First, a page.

The way my mom packed papery-pink sanitary napkins in my big sister’s Samsonite “just in case,” and how my sister made sure they stayed hidden under her clothes, stands out clearly in memory, as does my sister’s insistence that I face the wall with my arms outstretched to guard the two unlock-able doors to the bathroom while she showered.  I remember being confused that “C” was the hot faucet on the sink and not the cold, and recall the surprise and laughter that emerged along with the water from the porcelain bidet, accidentally spraying the ceiling when we turned the knob.  I remember throwing towels in the air to try to catch the dripping.

It’s these details that seem so much more vivid in memory than the humid Sunday night we were shuttled into the family den, Socorro’s Dad stretched out on the couch, to watch something special on TV.  I know now it was July 20, 1969, but all I can really remember is it was late at night and we stood crowded in the small, dark den, to watch scratchy black and gray images of a man in a spacesuit stepping onto the moon.  Perhaps I was just sleepy, but somehow I can’t remember much else, except feeling, somehow, that this was just a little more about us, than it was about them.

Barranquilla would one day become the port of choice of Colombian drug lords.  My family would fall out of touch with Socorro.  My own parents would divorce and begin new marriages now longer than their first, and my sister would remain my best friend.  Forty-one years later I found the same illegible images of Neil Armstrong on YouTube and get chills I don’t think I felt the first time.  And I still keep an eye out for those clear bottles of red soda hoping, someday, to find them.

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The Longest Road

Okay, blog post number one.  Ever.  Let me start by telling you about the name.  If you follow Route 6 eastward on the trip from Boston to Cape Cod, you will eventually come to exit 10, which is where I get off the highway on my way home from most anywhere.  Were you to continue on Route 6 to its endpoint, you would find yourself in Provincetown – the quirky, playful town famous for its art, liberal and expressive sexuality, as well as its wild dunes and beaches.  P-town is known for the quality of its light, surrounded as it is, on three sides, by the sea.

Most mothers know that they can often have the best conversations with their kids while driving in the car.  Most writers know that this is where they often get (and often subsequently lose, for lack of a pen) their best ideas – by virtue of the relaxed right-brain or the lack of anything better to do than steer.  For me, this is true, and when I’m driving home from an evening class in the city, by the time I get to Route 6 I’m either fully engaged in creative thought or hanging my head out the window, air conditioning blasting, singing “American Pie” as loudly as I can to the white lines beneath my wheels.

Yes, six east (which I do, somehow, keep mistyping as “sexiast”) is what takes me home, leads toward the land of light, to the surrounding ocean of possibilities where we all might sink, swim, or sail.  So what more fitting name for the blog where I hope to generate ideas, to find something in my experience worth sharing, something that might lead in toward the home within myself, or out toward the light which surrounds us.  What more fitting name for the device that dumps me into the vast ocean of the world-wide-web where I’m not one-in-a-million (as my husband or mother might tell me), but one in 110 million as my blogging professor says!  Yikes.  Now if that’s not intimidating, what is?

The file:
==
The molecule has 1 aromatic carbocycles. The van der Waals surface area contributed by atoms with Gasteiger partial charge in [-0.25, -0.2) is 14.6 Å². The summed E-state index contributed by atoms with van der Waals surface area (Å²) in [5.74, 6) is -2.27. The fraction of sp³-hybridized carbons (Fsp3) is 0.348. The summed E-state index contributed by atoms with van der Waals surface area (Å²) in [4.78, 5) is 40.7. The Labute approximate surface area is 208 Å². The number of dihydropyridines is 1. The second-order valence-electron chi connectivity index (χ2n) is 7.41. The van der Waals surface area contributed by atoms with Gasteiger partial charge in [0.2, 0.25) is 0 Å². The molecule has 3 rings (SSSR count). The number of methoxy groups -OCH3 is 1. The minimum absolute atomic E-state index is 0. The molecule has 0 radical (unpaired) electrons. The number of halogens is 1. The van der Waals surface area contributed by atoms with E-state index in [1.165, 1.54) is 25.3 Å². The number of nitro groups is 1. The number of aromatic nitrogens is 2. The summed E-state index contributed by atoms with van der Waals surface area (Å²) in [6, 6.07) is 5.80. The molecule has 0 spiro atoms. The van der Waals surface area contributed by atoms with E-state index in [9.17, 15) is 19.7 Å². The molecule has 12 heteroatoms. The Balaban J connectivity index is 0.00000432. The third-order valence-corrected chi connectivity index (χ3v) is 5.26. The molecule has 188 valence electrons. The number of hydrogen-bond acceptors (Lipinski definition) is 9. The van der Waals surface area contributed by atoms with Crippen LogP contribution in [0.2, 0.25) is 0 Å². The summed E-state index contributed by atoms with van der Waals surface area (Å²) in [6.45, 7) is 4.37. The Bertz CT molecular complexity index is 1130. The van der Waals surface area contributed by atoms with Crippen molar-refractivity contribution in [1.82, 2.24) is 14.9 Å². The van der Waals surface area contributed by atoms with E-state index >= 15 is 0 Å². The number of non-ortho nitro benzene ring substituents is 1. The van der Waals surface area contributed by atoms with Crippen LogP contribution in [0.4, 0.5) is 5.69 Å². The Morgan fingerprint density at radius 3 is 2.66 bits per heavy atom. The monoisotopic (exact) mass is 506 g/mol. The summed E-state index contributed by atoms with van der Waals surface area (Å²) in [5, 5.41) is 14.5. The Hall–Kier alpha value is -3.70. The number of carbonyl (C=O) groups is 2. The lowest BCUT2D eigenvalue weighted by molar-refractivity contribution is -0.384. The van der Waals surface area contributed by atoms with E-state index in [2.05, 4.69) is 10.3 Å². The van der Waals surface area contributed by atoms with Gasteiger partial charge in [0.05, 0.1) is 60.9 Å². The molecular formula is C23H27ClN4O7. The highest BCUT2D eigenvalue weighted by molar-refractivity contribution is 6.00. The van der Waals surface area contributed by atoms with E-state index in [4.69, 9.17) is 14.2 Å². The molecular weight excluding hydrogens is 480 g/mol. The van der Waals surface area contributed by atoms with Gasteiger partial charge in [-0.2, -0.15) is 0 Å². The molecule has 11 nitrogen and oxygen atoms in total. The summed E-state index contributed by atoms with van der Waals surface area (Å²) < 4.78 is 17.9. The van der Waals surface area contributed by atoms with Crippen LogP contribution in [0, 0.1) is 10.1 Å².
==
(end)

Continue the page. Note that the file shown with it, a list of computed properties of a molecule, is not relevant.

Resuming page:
In the vast sense, blogging is the new chronicling of this age – an itemization and linking of experience, goals, culture, news – an impermanent attempt to both connect and tell our stories, to talk and be listened to.  A blog – whether it aims to comment, chronicle, or further a cause – is, as my on-board Apple dictionary tells me, “a web site on which an individual or group of users produces an ongoing narrative,” and narrative, as we know, is the telling of stories.

I’ve never thought my life was overly remarkable or that I have much worth telling – no dark dysfunctional childhood or exotic third-world travels – never mind competing with over a hundred million people to find readers who might be interested in what I write, so I turn to the pedestrian, the everyday, and the real-life challenges of being this woman at this time in history.  Since, more than anything, I believe a good blog is an honest blog, and will not only inform but also entertain, that will be my aim here.

Route 6, whose 3,249 miles stretch from the west coast to the east, was never intended to be an interstate but grew to become, at one time, the longest highway in America.  As a new blogger, September 3, 2010, I feel I’m jumping on such a highway in the early days of its construction.  I’m one of many on the road.  My hope (did I say I was an idealist?) is that – despite potholes and pitfalls, traffic and bad drivers – this road and my place on it will serve to connect people who might be oceans apart physically but share the same drive to find peace, or light, inspiration, or connection in a place they choose to call home.

Posted in Cape Cod, Creativity, Writing & Digital Media | Tagged , , , | 1 Comment